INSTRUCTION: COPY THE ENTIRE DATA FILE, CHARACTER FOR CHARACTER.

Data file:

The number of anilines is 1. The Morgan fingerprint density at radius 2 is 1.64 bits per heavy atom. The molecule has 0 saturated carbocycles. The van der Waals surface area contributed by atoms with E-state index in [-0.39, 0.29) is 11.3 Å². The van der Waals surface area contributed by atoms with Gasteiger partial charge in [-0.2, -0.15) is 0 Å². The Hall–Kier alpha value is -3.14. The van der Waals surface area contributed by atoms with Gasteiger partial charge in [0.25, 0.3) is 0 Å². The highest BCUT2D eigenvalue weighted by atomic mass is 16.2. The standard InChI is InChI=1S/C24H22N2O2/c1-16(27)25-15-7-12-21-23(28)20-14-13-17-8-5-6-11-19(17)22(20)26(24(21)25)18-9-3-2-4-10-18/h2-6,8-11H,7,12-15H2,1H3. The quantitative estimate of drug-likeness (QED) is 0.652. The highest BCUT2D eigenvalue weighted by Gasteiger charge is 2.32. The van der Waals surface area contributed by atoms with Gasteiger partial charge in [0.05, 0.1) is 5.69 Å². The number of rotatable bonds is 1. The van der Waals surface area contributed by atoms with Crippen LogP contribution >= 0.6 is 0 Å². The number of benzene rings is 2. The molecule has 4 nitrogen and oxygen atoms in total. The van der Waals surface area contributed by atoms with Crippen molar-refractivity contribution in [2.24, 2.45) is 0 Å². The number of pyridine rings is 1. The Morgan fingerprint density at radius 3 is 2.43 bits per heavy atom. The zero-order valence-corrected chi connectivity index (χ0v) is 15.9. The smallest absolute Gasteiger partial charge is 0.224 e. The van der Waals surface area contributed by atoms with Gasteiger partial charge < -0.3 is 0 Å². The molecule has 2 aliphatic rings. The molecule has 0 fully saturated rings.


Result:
The number of anilines is 1. The Morgan fingerprint density at radius 2 is 1.64 bits per heavy atom. The molecule has 0 saturated carbocycles. The van der Waals surface area contributed by atoms with E-state index in [-0.39, 0.29) is 11.3 Å². The van der Waals surface area contributed by atoms with Gasteiger partial charge in [-0.2, -0.15) is 0 Å². The Hall–Kier alpha value is -3.14. The van der Waals surface area contributed by atoms with Gasteiger partial charge in [0.25, 0.3) is 0 Å². The highest BCUT2D eigenvalue weighted by atomic mass is 16.2. The standard InChI is InChI=1S/C24H22N2O2/c1-16(27)25-15-7-12-21-23(28)20-14-13-17-8-5-6-11-19(17)22(20)26(24(21)25)18-9-3-2-4-10-18/h2-6,8-11H,7,12-15H2,1H3. The quantitative estimate of drug-likeness (QED) is 0.652. The highest BCUT2D eigenvalue weighted by Gasteiger charge is 2.32. The van der Waals surface area contributed by atoms with Gasteiger partial charge in [0.05, 0.1) is 5.69 Å². The number of rotatable bonds is 1. The van der Waals surface area contributed by atoms with Crippen LogP contribution >= 0.6 is 0 Å². The number of benzene rings is 2. The molecule has 4 nitrogen and oxygen atoms in total. The van der Waals surface area contributed by atoms with Crippen molar-refractivity contribution in [2.24, 2.45) is 0 Å². The number of pyridine rings is 1. The Morgan fingerprint density at radius 3 is 2.43 bits per heavy atom. The zero-order valence-corrected chi connectivity index (χ0v) is 15.9. The smallest absolute Gasteiger partial charge is 0.224 e. The van der Waals surface area contributed by atoms with Gasteiger partial charge < -0.3 is 0 Å². The molecule has 2 aliphatic rings. The molecule has 0 fully saturated rings.